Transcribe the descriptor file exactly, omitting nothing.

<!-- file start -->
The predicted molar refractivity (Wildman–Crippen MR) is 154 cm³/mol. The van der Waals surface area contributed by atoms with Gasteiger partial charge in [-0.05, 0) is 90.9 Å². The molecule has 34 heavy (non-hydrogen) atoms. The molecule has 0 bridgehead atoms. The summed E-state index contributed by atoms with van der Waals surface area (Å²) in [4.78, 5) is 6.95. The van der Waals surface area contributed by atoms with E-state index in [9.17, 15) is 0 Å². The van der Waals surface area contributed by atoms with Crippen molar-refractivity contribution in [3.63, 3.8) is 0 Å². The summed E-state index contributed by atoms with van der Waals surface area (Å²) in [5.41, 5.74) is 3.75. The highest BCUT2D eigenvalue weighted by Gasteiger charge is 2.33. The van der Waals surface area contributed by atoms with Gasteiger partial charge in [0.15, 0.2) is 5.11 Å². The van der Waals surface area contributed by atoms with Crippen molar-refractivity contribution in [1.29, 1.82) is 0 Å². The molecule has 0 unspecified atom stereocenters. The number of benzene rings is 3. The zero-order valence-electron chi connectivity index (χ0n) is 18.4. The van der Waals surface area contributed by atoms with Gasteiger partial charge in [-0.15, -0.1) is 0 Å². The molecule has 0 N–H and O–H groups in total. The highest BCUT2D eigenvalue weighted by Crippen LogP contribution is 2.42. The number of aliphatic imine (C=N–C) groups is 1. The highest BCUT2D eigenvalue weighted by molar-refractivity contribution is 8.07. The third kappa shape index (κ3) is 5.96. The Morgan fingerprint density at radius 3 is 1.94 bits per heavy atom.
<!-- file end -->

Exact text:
The predicted molar refractivity (Wildman–Crippen MR) is 154 cm³/mol. The van der Waals surface area contributed by atoms with Gasteiger partial charge in [-0.05, 0) is 90.9 Å². The molecule has 34 heavy (non-hydrogen) atoms. The molecule has 0 bridgehead atoms. The summed E-state index contributed by atoms with van der Waals surface area (Å²) in [4.78, 5) is 6.95. The van der Waals surface area contributed by atoms with E-state index in [9.17, 15) is 0 Å². The van der Waals surface area contributed by atoms with Crippen molar-refractivity contribution in [3.63, 3.8) is 0 Å². The summed E-state index contributed by atoms with van der Waals surface area (Å²) in [5.41, 5.74) is 3.75. The highest BCUT2D eigenvalue weighted by Gasteiger charge is 2.33. The van der Waals surface area contributed by atoms with Gasteiger partial charge in [0.15, 0.2) is 5.11 Å². The van der Waals surface area contributed by atoms with Crippen molar-refractivity contribution in [1.29, 1.82) is 0 Å². The molecule has 0 unspecified atom stereocenters. The number of benzene rings is 3. The zero-order valence-electron chi connectivity index (χ0n) is 18.4. The van der Waals surface area contributed by atoms with Gasteiger partial charge in [-0.15, -0.1) is 0 Å². The molecule has 0 N–H and O–H groups in total. The highest BCUT2D eigenvalue weighted by Crippen LogP contribution is 2.42. The number of aliphatic imine (C=N–C) groups is 1. The highest BCUT2D eigenvalue weighted by molar-refractivity contribution is 8.07. The third kappa shape index (κ3) is 5.96. The Morgan fingerprint density at radius 3 is 1.94 bits per heavy atom.